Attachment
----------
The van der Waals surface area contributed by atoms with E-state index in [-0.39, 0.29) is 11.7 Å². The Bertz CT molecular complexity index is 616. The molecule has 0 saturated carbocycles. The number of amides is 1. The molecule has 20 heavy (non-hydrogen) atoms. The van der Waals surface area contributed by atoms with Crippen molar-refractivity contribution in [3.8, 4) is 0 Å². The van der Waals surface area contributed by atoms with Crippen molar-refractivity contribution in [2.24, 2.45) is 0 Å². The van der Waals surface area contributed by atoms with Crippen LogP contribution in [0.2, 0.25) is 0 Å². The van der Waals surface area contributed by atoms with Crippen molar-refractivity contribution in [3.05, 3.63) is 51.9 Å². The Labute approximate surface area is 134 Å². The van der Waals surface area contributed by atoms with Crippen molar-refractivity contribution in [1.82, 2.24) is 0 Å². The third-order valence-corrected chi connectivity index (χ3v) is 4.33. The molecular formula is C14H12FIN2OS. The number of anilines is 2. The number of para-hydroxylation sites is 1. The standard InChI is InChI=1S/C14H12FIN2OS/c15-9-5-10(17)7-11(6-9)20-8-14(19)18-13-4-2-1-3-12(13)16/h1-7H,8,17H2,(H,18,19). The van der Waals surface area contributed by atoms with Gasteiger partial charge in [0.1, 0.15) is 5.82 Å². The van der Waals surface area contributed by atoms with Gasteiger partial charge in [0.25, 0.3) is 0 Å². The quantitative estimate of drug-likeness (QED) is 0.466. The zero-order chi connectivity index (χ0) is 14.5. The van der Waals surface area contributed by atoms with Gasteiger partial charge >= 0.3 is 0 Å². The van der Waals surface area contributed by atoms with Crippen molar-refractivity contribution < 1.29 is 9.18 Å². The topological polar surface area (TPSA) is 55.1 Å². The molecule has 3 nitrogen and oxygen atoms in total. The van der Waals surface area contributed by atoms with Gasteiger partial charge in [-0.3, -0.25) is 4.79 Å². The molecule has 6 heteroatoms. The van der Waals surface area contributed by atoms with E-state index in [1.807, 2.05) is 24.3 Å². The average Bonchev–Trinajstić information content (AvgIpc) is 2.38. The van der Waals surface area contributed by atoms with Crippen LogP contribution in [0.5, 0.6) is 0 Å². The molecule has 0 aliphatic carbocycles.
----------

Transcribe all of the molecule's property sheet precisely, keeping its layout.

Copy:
The van der Waals surface area contributed by atoms with E-state index in [-0.39, 0.29) is 11.7 Å². The Bertz CT molecular complexity index is 616. The molecule has 0 saturated carbocycles. The number of amides is 1. The molecule has 20 heavy (non-hydrogen) atoms. The van der Waals surface area contributed by atoms with Crippen molar-refractivity contribution in [3.8, 4) is 0 Å². The van der Waals surface area contributed by atoms with Crippen molar-refractivity contribution in [2.24, 2.45) is 0 Å². The van der Waals surface area contributed by atoms with Crippen LogP contribution in [0.2, 0.25) is 0 Å². The van der Waals surface area contributed by atoms with Crippen molar-refractivity contribution in [3.05, 3.63) is 51.9 Å². The Labute approximate surface area is 134 Å². The van der Waals surface area contributed by atoms with Crippen molar-refractivity contribution in [1.82, 2.24) is 0 Å². The third-order valence-corrected chi connectivity index (χ3v) is 4.33. The molecular formula is C14H12FIN2OS. The number of anilines is 2. The number of para-hydroxylation sites is 1. The standard InChI is InChI=1S/C14H12FIN2OS/c15-9-5-10(17)7-11(6-9)20-8-14(19)18-13-4-2-1-3-12(13)16/h1-7H,8,17H2,(H,18,19). The van der Waals surface area contributed by atoms with Gasteiger partial charge in [0.1, 0.15) is 5.82 Å². The van der Waals surface area contributed by atoms with Gasteiger partial charge in [0.25, 0.3) is 0 Å². The quantitative estimate of drug-likeness (QED) is 0.466. The zero-order chi connectivity index (χ0) is 14.5. The van der Waals surface area contributed by atoms with Gasteiger partial charge >= 0.3 is 0 Å². The van der Waals surface area contributed by atoms with Crippen molar-refractivity contribution < 1.29 is 9.18 Å². The topological polar surface area (TPSA) is 55.1 Å². The molecule has 3 nitrogen and oxygen atoms in total. The van der Waals surface area contributed by atoms with Gasteiger partial charge in [-0.3, -0.25) is 4.79 Å². The molecule has 6 heteroatoms. The van der Waals surface area contributed by atoms with E-state index in [1.807, 2.05) is 24.3 Å². The average Bonchev–Trinajstić information content (AvgIpc) is 2.38. The van der Waals surface area contributed by atoms with Crippen LogP contribution in [0.5, 0.6) is 0 Å². The molecule has 0 aliphatic carbocycles.